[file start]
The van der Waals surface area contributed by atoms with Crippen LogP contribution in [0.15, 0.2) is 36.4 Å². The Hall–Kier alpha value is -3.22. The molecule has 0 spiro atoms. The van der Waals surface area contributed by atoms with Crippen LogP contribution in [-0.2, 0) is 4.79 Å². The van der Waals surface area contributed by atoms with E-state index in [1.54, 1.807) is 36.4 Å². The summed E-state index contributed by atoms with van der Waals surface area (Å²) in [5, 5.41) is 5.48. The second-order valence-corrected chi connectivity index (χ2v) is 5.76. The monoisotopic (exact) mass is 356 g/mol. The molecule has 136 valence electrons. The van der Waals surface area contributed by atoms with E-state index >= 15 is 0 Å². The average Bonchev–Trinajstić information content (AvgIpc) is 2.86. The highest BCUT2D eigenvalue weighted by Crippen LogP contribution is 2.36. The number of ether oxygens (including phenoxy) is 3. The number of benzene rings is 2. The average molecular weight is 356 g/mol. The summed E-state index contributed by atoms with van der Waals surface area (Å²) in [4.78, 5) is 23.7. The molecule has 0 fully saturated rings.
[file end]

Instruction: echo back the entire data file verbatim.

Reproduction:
The van der Waals surface area contributed by atoms with Crippen LogP contribution in [0.15, 0.2) is 36.4 Å². The Hall–Kier alpha value is -3.22. The molecule has 0 spiro atoms. The van der Waals surface area contributed by atoms with Crippen LogP contribution in [-0.2, 0) is 4.79 Å². The van der Waals surface area contributed by atoms with E-state index in [1.54, 1.807) is 36.4 Å². The summed E-state index contributed by atoms with van der Waals surface area (Å²) in [5, 5.41) is 5.48. The second-order valence-corrected chi connectivity index (χ2v) is 5.76. The monoisotopic (exact) mass is 356 g/mol. The molecule has 136 valence electrons. The van der Waals surface area contributed by atoms with E-state index >= 15 is 0 Å². The average Bonchev–Trinajstić information content (AvgIpc) is 2.86. The highest BCUT2D eigenvalue weighted by Crippen LogP contribution is 2.36. The number of ether oxygens (including phenoxy) is 3. The number of benzene rings is 2. The average molecular weight is 356 g/mol. The summed E-state index contributed by atoms with van der Waals surface area (Å²) in [4.78, 5) is 23.7. The molecule has 0 fully saturated rings.